Young, old, good and bad humoured, pleasant looking and plain and of every colour and creed.

And in their multitudes.

Arthur like to surround himself with other souls.

He was talked of in hallowed terms ‘pillar of the community’, ‘salt of the earth’.

But his current best friend, a spirited boy of six, some seventy two year his junior, would correct this second epithet.

“Arthur’s not the salt of the earth. He’s it’s sugar.”

On account, the precocious infant would explain to anyone who asked of their being nothing bitter, rancorous or un-likeable about his pal.

The week before Christmas finds Arthur in a halo of strong plain and self-raising flour beaming like a gastronomic angel amongst celestial clouds of icing sugar.

He will make…

Decorated gingerbread men by the dozen.

Scores of mince pies scented with coriander, a memory of childhood and the Raj.

Multiple dense fruit cakes, fed with Cointreau and full of candied orange peel.

Apple and cinnamon crumbles so that some as old but not as able as him can have hot puddings.

Sixty egg custard tarts with too much vanilla essence, because he likes them that way.

And biscuit upon iced biscuit, by the bagful, to decorate any tree that will have them.

Arthur’s industry though is strictly a morning thing for, following a light lunch and good soak, he emerges from home immaculate in bright tweeds topped with silver Brylcreemed and combed through hair.

On brown brogue shod feet or a rickety burgundy bicycle with capacious basket he begins the real work and joy of his day:

Distribution.

A lifetime working logistics has prepared him for the intensity of this sincere high speed socialising.

He visits, calls with, meets, drops in on and takes out daily more people than many other commune with in a month.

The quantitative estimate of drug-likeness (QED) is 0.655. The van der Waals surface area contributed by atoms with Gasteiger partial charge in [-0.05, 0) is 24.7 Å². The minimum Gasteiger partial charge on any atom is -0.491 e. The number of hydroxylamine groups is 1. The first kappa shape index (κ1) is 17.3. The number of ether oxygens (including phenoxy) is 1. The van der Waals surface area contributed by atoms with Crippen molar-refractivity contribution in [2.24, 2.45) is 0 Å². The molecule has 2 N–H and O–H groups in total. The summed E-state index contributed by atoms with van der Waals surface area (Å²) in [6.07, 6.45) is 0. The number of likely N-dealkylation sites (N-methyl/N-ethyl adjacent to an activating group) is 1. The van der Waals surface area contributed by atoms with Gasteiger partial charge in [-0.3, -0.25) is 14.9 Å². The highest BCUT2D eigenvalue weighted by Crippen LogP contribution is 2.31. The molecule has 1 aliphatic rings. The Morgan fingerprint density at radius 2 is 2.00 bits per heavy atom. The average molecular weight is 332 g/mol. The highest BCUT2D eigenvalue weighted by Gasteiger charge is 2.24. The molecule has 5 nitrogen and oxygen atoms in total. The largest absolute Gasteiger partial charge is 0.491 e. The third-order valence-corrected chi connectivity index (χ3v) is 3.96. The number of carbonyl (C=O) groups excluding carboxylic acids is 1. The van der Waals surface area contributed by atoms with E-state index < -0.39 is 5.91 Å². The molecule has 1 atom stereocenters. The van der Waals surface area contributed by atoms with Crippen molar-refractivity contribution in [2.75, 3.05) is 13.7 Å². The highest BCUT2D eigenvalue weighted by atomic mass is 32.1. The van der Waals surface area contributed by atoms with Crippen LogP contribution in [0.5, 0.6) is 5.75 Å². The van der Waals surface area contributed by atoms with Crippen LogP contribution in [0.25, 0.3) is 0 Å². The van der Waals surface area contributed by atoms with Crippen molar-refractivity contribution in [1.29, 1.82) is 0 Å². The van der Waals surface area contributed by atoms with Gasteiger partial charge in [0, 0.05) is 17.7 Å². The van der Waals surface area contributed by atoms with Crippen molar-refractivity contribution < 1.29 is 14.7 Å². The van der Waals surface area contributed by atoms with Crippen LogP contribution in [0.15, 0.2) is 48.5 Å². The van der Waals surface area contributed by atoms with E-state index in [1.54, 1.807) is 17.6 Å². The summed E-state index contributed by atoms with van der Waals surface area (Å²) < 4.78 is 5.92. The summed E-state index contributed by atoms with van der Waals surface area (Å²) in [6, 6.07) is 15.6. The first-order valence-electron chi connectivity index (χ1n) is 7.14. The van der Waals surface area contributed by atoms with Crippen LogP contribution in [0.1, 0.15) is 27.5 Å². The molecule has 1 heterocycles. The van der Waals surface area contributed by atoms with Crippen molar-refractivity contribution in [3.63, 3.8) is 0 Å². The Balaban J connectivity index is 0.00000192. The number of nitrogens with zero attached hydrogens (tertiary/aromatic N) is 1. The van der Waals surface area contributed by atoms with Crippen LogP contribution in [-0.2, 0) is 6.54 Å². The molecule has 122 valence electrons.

Yet each one he succeeds in making feel special.

He has a talent for remembering.

Knows when a granddaughter has been unwell, a sister divorced, a nephew has lost work or an ageing mother moved into a nursing home and for asking after them with genuine care and an absence of the arrogant desire to advise.

He recalls birthdays and anniversaries, school sports day triumphs, examinations passed, homes moved into and new jobs found.

And of course he does make the best sweets, puddings, biscuits, cookies, crumbles and cakes.

So when, sartorially elegant and scented of a polite vetiver he’s worn since the sixties, he calls at this time of the year he is more the especially welcome.

For “Arthur is the sugar of the earth.”

Must de Cartier Pour Homme is a generous, friendly, frightfully likeable fragrance.

Its mixture of sweet, vibrant and absolutely un-sickly spices is a seasonal tonic to be truly savoured.

If contemporary gourmands are industrial, sucrose-driven production units of confectionery perfume, this is the aroma of fine home baking with organic Demerara and good doses of citrus fruits to cut through anything that might possible cloy.

It is the smell of an expertly made pre-Christmas Monday.

Oranges and tangy, rather than sharp, lemons combine with a carnation that is more white pepper than petal and a good pinch of coriander at the top.

The spiciness then mellows and sweetens, though, despite a strong cinnamon note and because of the zing of a prominent ginger, the composition retains it fizz.

The dry down is gentle, though quirky, the olfactory equivalent of a polka dot bow tie on a smartly dressed man. A pleasant sandalwood, vanilla and tonka bean accord is given some verve by a refreshing vetiver that, coupled with the residual aromatics, lift the whole experience.

As a masterclass in subtly idiosyncratic composition and irrepressibly optimistic perfume making this is hard to beat.

It’s also a sure fire festive fillip for those in need of a touch of seasonal spirit.

Oh, as if it needed saying, this is absolutely appropriate for women and men alike. In fact, the ‘Pour Homme’ here feels like an afterthought.

‘Le Must de Cartier II’ would have sufficed.

Yours ever

The Perfumed Dandy.

The Perfumed Dandy

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What to get for…? Liu by Guerlain The Perfumed Dandy’s 12 Days Before Christmas Part I

Born wealthy and gasp-inducingly beautiful she is, naturally, a difficult woman to buy a gift for.

From a distance, at a champagne reception gleefully devouring mini crème brulee canapes, she might be mistaken for a cousin, maybe two.

She shares their sparkling eyes and effervescent conversation, stage whispered between slightly parted pearlescent teeth.

But beneath the fizzing small talk and latest fashions she runs to greater depths.

She is less likely to cut a dash on the social pages, has no ambition be a couturier’s muse.

At the opera she doesn’t take a box, but can be found on the balcony amongst her musicologist friends.